3/8 spacers are an excellent option to avoid cutting and welding. The stock strut mount bolts still won't be long enough, so they'll have to be replaced. I imagine that with a little drilling, lug studs would make an excellent press-in option. It's also worth noting that while I needed 7/8" to reach 23" hub to fender, I have the Hemi and around 200 lbs of extra weight in/above the cabin, so my springs have much more load on them. I've seen WKs with the Hemi use only 1/2" of extra spacers to reach the same 23" hub to fender, so I'd advise trying out one spacer first before trying to add a second one.

What tie rod ends are you using, and how much extra travel are you getting?
I'm using Moog Problem Solver inner tie rod ends (PN: EV800467) and ACDelco Professional outer tie rod ends (PN: 45A1036/45A1037). I didn't measure travel beforehand, so I can't say exactly how much extra travel I'm getting, but I'd estimate I have around 2.5" of droop and 4" of compression up front.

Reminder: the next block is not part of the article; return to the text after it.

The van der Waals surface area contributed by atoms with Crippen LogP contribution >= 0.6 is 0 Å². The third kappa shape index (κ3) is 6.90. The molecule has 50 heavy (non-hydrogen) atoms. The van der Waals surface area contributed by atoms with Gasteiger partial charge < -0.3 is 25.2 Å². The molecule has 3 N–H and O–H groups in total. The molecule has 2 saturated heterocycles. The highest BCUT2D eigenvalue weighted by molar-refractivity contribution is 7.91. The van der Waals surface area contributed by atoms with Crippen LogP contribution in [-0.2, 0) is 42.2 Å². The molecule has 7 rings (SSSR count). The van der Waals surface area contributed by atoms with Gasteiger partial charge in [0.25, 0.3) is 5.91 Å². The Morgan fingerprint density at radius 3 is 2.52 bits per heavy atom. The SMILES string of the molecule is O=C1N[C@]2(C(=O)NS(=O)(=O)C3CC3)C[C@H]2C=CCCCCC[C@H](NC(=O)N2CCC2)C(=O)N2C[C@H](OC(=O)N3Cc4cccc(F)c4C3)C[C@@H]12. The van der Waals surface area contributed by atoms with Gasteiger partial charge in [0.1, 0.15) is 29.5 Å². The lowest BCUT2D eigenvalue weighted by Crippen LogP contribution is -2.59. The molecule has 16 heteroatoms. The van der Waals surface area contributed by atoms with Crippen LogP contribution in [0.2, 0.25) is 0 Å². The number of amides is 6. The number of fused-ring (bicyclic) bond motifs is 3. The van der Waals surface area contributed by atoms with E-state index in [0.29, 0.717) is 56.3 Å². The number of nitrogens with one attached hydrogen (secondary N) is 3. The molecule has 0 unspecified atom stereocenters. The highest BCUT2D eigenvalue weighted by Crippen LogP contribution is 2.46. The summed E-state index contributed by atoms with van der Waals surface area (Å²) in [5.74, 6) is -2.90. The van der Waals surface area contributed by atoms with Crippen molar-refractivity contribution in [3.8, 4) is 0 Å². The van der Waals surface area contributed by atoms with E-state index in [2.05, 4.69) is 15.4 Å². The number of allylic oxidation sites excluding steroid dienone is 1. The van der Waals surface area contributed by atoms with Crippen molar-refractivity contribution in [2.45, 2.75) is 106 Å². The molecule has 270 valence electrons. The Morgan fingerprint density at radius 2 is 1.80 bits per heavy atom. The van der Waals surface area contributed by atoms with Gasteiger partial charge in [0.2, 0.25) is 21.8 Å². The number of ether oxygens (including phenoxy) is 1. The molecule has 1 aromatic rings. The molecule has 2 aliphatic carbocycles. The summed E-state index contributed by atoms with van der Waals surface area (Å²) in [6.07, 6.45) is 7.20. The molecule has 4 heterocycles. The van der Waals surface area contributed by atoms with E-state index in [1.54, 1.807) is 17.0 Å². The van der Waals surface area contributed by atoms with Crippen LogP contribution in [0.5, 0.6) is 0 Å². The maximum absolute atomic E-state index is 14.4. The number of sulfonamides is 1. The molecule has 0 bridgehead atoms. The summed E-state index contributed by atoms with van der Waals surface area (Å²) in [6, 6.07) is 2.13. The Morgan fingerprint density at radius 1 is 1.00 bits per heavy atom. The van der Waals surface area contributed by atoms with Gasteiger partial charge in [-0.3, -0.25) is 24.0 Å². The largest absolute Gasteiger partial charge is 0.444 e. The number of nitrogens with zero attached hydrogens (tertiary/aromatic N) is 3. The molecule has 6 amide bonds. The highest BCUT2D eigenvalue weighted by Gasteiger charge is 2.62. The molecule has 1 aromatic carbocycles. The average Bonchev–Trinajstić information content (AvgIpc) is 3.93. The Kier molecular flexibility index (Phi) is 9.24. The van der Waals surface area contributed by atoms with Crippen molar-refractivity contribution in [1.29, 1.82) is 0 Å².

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Discussion Starter #12
Is there a reason you didn't use the Moog problem solvers for the outers as well?
None except price. Both ACDelco and Moog outers are greasable and high quality products, so ultimately it came down to being able to get the ACDelco parts for around $15 less. After receiving the ACDelco parts, they physically look very similar to the Moogs as well, including an apparent change in design to a castle nut instead of lock nut and hex-end ball joint. If the price difference hadn't been so significant, I probably would've gone for Moog outers.